In Adrian Tomine’s “The Loneliness of the Long-Distance Cartoonist,” he assembles a series of autobiographical sketches spanning his entire career, mostly concentrating on his grappling with fame or the lack thereof. (He prefaces the book with a quote about being a famous cartoonist from the slightly more famous cartoonist Dan Clowes, “That’s like being the most famous badminton player.”)
The insular life of the cartoonist often leads to a small circle of experiences and a deep well of introspection and heightened awareness of the business of ordinary life. Tomine’s follows the same path, with the added element of his encounters with life as an Asian American, which amplifies his sense of being an outsider even as his star rises. His peevishness about the frequent mispronunciation of his last name, for example, seems out of proportion and not self-aware of the fact that it’s mostly read, not said, by his fans.
As his talents become increasingly manifest in accomplishment, he confronts the challenges of fame (always with the constant counterpunch of it being “comics fame”)—dealing with fandom, criticism and backlash. Tomine manages to cover his entire career in 160 pages, making for a quick read, a series of amusing experiential trifles, until an existential gut-punch is delivered to Tomine in the final piece.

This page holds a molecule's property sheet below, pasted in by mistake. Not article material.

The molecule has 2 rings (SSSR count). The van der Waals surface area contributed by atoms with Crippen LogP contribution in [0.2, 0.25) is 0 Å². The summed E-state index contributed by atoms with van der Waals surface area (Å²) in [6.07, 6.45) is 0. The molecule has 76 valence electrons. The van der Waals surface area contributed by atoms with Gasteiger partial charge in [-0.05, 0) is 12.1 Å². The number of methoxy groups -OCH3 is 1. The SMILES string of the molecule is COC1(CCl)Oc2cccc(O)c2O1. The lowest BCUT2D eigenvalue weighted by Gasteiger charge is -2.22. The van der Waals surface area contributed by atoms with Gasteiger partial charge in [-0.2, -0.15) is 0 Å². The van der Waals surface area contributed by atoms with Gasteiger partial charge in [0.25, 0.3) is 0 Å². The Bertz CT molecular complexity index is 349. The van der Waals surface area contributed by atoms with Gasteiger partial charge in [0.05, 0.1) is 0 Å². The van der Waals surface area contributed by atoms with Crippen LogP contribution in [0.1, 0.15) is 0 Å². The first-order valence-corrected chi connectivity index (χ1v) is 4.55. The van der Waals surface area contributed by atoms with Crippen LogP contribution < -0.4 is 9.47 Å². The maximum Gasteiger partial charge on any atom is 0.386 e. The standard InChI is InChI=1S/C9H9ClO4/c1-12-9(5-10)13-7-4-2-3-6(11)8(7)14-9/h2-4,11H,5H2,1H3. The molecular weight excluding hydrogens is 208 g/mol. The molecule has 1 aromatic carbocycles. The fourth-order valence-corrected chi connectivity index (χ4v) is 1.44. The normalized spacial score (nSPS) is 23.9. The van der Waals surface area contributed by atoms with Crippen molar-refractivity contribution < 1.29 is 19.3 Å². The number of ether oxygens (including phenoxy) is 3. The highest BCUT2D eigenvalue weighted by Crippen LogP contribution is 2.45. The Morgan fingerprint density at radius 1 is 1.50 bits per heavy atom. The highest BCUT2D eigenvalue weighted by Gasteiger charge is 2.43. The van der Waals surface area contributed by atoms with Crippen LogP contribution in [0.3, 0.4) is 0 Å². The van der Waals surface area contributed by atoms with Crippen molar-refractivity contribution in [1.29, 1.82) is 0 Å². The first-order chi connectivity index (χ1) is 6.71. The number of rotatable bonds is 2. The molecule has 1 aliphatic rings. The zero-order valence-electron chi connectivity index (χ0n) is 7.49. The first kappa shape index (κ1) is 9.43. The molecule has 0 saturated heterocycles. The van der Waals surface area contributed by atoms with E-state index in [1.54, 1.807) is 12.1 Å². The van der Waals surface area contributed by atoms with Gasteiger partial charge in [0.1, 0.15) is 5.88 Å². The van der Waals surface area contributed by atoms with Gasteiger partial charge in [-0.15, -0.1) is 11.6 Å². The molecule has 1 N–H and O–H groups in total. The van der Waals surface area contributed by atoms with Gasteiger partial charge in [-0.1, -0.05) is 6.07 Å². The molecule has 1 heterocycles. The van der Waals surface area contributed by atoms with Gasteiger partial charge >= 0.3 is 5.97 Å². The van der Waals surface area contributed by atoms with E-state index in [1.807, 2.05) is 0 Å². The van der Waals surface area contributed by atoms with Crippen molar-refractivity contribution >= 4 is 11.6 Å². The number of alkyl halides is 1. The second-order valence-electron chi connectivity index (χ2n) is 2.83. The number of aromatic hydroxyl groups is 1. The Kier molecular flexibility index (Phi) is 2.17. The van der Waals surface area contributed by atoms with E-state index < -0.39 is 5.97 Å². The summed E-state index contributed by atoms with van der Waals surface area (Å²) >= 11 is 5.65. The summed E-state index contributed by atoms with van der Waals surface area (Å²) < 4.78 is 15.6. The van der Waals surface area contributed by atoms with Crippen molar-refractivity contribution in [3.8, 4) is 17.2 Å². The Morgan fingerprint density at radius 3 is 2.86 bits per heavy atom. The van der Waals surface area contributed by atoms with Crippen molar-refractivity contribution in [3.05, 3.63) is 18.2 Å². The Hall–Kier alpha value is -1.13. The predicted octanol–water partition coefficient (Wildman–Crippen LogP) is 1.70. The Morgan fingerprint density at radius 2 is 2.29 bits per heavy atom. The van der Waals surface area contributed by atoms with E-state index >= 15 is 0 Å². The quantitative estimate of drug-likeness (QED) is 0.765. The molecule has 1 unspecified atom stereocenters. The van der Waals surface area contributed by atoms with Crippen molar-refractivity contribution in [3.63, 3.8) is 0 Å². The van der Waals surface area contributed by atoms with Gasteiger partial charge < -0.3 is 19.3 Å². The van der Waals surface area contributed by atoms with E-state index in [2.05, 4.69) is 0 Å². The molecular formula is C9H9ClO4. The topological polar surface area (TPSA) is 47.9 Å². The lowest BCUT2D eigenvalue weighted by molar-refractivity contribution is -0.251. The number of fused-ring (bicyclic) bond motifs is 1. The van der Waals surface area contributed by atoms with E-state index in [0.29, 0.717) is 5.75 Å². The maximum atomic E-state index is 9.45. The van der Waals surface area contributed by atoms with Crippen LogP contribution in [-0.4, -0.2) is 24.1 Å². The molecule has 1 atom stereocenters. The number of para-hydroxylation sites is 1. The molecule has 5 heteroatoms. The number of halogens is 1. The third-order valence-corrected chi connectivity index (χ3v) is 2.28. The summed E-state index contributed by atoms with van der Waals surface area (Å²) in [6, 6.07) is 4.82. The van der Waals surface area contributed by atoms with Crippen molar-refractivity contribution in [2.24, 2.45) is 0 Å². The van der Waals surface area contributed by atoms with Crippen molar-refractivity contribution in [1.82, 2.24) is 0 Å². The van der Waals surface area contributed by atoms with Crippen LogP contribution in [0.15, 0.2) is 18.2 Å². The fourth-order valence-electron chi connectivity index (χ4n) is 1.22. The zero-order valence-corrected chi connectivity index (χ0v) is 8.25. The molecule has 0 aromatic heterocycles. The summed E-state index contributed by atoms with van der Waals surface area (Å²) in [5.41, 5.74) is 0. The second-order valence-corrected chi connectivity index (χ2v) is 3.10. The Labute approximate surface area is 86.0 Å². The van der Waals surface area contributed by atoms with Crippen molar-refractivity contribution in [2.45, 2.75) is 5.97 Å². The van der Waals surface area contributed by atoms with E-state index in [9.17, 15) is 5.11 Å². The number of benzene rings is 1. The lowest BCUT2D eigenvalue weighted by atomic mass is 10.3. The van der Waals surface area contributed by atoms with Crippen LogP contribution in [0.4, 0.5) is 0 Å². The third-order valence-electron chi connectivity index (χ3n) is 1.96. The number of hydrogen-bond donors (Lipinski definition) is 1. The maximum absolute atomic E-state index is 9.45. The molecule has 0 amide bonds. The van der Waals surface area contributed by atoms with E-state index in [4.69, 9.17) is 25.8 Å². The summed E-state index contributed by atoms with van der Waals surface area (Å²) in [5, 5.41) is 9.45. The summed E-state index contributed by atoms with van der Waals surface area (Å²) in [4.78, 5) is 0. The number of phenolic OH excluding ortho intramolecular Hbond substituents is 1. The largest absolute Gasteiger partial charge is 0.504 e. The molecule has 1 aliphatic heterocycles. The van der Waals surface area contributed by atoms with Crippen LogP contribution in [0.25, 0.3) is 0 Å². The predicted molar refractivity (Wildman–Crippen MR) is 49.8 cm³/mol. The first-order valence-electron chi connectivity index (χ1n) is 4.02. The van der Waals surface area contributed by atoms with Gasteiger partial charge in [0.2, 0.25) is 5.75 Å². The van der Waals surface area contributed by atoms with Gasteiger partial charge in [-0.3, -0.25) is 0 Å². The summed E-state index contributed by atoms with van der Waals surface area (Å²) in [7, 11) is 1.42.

Throughout this journey, Tomine struggles with those who describe his work as derivative, especially when he’s confused with Clowes, a confusion I’ve never suffered. I’ve been fond of Tomine’s work for a long time, dating back to the start of his career and encountering it most often in the work he does for The New Yorker. I suspect the confusion, if it exists, arises from his skill as a sort of everyman cartoonist—his work arrives already familiar like an old friend, in the best possible way, a sort of comfort cartoonist. His stories achieve the universal in their particulars, as he relates the life of a young Asian American coming of age. There are few creators working in his field whose new work I receive with such joy and devour with such speed. And you know it’s his at a glance, the mark of a singular artist in this field.
This book is rendered in black-and-white on blue-lined graph paper, which works to reinforce the artist’s-journal conceit, as does the physical format of a journal itself. Tomine is a master colorist, though, and I miss the warmth of his palette, even as my brain tells me how well these stories are working without it.
The Loneliness of the Long-Distance Cartoonist
By Adrian Tomine
Drawn & Quarterly, 168 pages